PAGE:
In 1920, the Jewish population of Union City, Tenn., increased by 100 percent. That was the year the Bronson family moved there from New York, becoming the only Jewish family among close to 6,000 inhabitants, and the proprietors of “Bronson’s Low-Priced Store.”
When Rabbi Naomi Levy became the rabbi of Temple Mishkon Tephilo in Venice, Calif., in 1989, she was 26, recently graduated from the Jewish Theological Seminary. A member of the first seminary class to admit women to study for the rabbinate, she became the first female Conservative rabbi to lead a congregation on the West Coast. At first, she was treated like something of a curiosity, but after a short time, after several marriages, births, burials in the community, she went from being their “new young woman rabbi to being their rabbi.”
When Florence Greenglass and Sol Dubner converted from Judaism to Catholicism during World War II, it was as though a gate banged shut; neither looked back. Embracing Catholicism zealously, they broke with their families as well as their religion; Dubner’s father sat shiva. The pair met and married after each had converted independently; they became Veronica and Paul Dubner. Decades later, their son Stephen, the youngest of their eight children, unlocked the gate, opening to a renewed Jewish future.
That Chana Landau and a group of gay teenagers appear in the same novel would have been unthinkable to the Orthodox Brooklyn woman before she started teaching at Harvey Milk High School in Manhattan. She’s not sure her religion allows her to be in the same room as these wild street urchins, child prostitutes and largely unloved kids who have been down and out for most of their young lives. The alternative school is “as close to Sodom” as the 28- year-old thought she’d ever be.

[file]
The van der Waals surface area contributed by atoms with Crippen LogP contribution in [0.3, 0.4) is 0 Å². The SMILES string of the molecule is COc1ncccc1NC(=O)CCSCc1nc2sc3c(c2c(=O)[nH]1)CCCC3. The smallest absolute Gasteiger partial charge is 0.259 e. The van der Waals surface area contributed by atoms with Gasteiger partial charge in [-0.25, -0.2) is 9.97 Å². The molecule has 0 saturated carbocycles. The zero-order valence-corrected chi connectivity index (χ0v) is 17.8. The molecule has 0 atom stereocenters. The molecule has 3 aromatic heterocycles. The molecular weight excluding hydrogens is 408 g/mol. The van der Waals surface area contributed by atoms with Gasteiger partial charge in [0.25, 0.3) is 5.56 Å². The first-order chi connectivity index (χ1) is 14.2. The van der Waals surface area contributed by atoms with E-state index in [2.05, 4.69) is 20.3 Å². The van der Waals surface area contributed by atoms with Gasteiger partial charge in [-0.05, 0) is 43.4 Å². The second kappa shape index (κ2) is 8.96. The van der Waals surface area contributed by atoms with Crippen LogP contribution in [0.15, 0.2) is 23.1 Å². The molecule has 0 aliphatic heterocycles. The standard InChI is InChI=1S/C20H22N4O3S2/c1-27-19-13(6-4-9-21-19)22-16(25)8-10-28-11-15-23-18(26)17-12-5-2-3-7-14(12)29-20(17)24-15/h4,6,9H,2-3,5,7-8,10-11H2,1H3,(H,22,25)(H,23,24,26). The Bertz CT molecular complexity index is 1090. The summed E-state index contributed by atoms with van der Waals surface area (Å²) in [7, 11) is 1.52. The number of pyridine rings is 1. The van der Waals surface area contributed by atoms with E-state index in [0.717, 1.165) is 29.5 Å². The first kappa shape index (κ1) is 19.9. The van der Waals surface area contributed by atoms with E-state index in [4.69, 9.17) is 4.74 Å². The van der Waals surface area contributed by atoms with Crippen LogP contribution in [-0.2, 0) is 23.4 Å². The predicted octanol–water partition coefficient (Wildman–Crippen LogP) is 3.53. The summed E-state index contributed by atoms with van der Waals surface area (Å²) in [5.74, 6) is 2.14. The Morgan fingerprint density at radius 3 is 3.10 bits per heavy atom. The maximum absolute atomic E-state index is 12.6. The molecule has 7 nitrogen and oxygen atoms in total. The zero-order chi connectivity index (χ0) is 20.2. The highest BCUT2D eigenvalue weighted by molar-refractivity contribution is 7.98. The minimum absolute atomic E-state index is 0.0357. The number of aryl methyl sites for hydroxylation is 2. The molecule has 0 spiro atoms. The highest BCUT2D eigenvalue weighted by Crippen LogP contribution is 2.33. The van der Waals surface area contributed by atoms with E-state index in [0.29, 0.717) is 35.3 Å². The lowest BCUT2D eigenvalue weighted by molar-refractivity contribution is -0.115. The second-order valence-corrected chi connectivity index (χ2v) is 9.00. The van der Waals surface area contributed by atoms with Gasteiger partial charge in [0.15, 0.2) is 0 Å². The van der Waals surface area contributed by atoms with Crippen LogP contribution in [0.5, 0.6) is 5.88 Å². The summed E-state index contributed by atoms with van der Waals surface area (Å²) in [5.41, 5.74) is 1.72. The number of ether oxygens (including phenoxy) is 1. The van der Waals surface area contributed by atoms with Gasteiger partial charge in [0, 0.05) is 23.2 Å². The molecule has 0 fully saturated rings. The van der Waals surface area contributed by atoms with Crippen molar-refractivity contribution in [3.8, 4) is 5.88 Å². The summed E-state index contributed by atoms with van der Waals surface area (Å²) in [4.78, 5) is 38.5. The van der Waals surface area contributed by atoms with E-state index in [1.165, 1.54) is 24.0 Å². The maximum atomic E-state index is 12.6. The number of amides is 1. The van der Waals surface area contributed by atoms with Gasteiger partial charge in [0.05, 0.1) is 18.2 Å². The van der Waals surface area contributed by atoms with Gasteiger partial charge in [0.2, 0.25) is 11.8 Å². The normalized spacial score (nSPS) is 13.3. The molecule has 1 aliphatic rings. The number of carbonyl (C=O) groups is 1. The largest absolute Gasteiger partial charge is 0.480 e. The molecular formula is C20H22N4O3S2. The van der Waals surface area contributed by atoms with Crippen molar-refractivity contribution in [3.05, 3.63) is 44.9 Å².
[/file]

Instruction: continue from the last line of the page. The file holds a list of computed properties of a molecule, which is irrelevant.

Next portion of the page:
Next June, Anne Frank would be 70 years old. Public interest in the young Anne Frank and her diary — an account of her 25 months hiding from the Nazis in a secret annex in Amsterdam, which has now been translated into 55 languages, with more than 25 million copies sold — is unceasing, with new editions of the diary, a recent revival of the Broadway play, documentary films, children’s books, dissertations and critical articles, with frequent contention between the people and organizations who claim to represent her interests.
More than 50 years after Hitler’s death, there’s no consensus among the many Holocaust scholars about the nature of his evil, his motivations, his self-awareness, his hiddenness. As journalist Ron Rosenbaum points out in his new book Explaining Hitler (Random House), there are many competing visions and passionate, bitter disputes.
Alan Lew was getting ready to sew his raksu, the garment worn by Buddhists for lay ordination, but he kept procrastinating. Instead, he wrote poetry and a monologue in the voice of his Bubbe Ida. With every stitch, he was supposed to say “I take refuge in the Buddha,” and he soon realized why he couldn’t sew at all: He felt he was betraying his Jewish soul.
It’s not unusual for strangers to tell Helen Epstein that she changed their lives. They’re referring to her 1979 book, “Children of the Holocaust,” which identified and described an experience that many sons and daughters of survivors shared but few discussed in public. After 18 years, that book — her first — remains in print, still selling.
Within moments of meeting Eli Evans, it's clear that he's not the typical New Yorker. He's more polite than most, and he's a natural storyteller. But it's his accent that places his roots far from even the outer boroughs of this city: He's a son of Durham, N.C., where his father was the first Jewish mayor in the city's history. Evans wears his Southern Jewishness the way a Texan wears his Stetson, with pride.